12 – It was the practice of the Prophet (peace and blessings of Allaah be upon him) in the last ten days of Ramadaan to stay up at night and wake his family. This indicates that the family should pay attention to making the most of this blessed time in doing things that are pleasing to Allaah, may He be glorified and exalted. So the husband should wake his wife and children to do that which will bring them closer to their Lord.

13 – There may be small children in the house who need to be encouraged to fast, so the father should urge them to get up for suhoor, and encourage them to fast by praising them and giving a reward to the one who fasts the whole month or half of it, and so on.

It was narrated that al-Rubayyi’ bint Mu’awwidh said:  On the morning of ‘Ashoora’ the Prophet (peace and blessings of Allaah be upon him) sent word to the villages of the Ansaar saying, “Whoever started out not fasting, let him not eat for the rest of the day, and whoever started the day fasting, let him fast.” She said: We used to fast and make our children fast, [and take them to the mosques] and make toys for them out of wool, then if one of them cried for food we would give him that toy until iftaar.

Narrated by al-Bukhaari, 1859; Muslim, 1136 – the words in square brackets were narrated by Muslim.

Al-Nawawi said:

This hadeeth shows that we should train children to do acts of worship and get them used to that, but they are not accountable. Al-Qaadi said: It was narrated from ‘Urwah that when they are able to fast it becomes obligatory upon them. This is a mistake which is disproven by the saheeh hadeeth, “The Pen is lifted from three: from the child until he reaches adolescence…” And Allaah knows best.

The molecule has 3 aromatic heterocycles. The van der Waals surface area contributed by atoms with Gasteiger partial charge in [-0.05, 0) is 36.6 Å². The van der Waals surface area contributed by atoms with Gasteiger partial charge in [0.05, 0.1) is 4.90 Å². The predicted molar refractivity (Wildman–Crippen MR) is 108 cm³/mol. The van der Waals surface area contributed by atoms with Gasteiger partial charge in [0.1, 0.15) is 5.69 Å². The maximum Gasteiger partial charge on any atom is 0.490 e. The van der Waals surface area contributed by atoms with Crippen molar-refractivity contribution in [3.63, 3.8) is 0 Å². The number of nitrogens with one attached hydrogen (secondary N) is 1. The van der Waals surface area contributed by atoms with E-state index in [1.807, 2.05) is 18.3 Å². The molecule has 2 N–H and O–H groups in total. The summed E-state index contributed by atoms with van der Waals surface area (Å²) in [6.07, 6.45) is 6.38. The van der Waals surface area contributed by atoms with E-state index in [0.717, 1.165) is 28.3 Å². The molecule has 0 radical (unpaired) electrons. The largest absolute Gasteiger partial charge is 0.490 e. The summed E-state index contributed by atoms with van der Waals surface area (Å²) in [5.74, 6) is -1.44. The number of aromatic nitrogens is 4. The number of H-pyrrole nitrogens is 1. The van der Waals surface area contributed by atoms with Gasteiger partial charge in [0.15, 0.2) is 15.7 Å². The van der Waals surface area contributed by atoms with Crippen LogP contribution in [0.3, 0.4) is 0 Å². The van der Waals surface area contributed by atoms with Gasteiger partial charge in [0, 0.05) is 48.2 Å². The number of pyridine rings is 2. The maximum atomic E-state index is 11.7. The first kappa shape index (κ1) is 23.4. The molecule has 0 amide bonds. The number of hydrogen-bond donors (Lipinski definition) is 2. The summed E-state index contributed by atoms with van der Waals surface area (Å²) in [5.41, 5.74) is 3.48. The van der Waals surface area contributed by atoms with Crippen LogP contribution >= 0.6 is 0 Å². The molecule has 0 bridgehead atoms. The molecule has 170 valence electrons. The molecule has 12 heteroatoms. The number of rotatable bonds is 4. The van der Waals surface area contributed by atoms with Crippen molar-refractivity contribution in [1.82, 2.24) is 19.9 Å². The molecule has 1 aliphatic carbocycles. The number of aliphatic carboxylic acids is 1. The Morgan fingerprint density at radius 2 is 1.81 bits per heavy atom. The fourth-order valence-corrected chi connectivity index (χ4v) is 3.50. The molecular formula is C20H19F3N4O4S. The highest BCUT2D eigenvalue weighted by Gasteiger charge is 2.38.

Sharh Muslim, 8/14

14 – If possible, the father and mother should take the family for ‘Umrah in Ramadaan, and that is something that will benefit them in the Hereafter,, themselves and their family, for ‘Umrah during Ramadaan has the same reward as Hajj. It is better to go at the beginning of Ramadaan so as to avoid the crowds.

15 – The husband should not overburden his wife with more than she can bear of having to prepare food and sweets. Many people take this month to prepare fancy foods and drinks, and they go extremes in that. This detracts from the sweetness of this month and goes against the reason for fasting, which is to attain piety.

16 – The month of Ramadaan is the month of the Qur’aan, so we suggest that each family gets together to read Qur’aan. The father should teach his family to recite Qur’aan and help them to understand the meanings of the verses. In the same gathering they may also read a book about the rulings and etiquette of fasting. Allaah has enabled many scholars and seekers of knowledge to write books which can be used for preaching and teaching during Ramadaan; the books are divided into thirty parts, so one topic can be read each day, and this will benefit everyone.

17 – They should be encouraged to spend and check on their neighbours and the needy.

It was narrated that Ibn ‘Abbaas said: The Messenger of Allaah (peace and blessings of Allaah be upon him) was the most generous of people, and he was at his most generous during Ramadaan when Jibreel met him. He would meet him each night and revise the Qur’aan with him. The Messenger of Allaah (peace and blessings of Allaah be upon him) was more generous than the blowing wind.

Narrated by al-Bukhaari, 6; Muslim, 2308.

18 – The parents should prevent their families and children from staying up late at night and wasting their time in things that are of no benefit, let alone things that are haraam. For the devils among mankind are more active in this month in promoting evil things and acts of immorality to those who are fasting, during the nights of Ramadaan and during the days.

19 – They should remember the family’s meeting in Allaah’s Paradise in the Hereafter, and the great joy of meeting there under the shade of His throne. These blessed gatherings in this world and coming together to obey Allaah by seeking knowledge, fasting and praying are only the means that lead to attaining that happiness.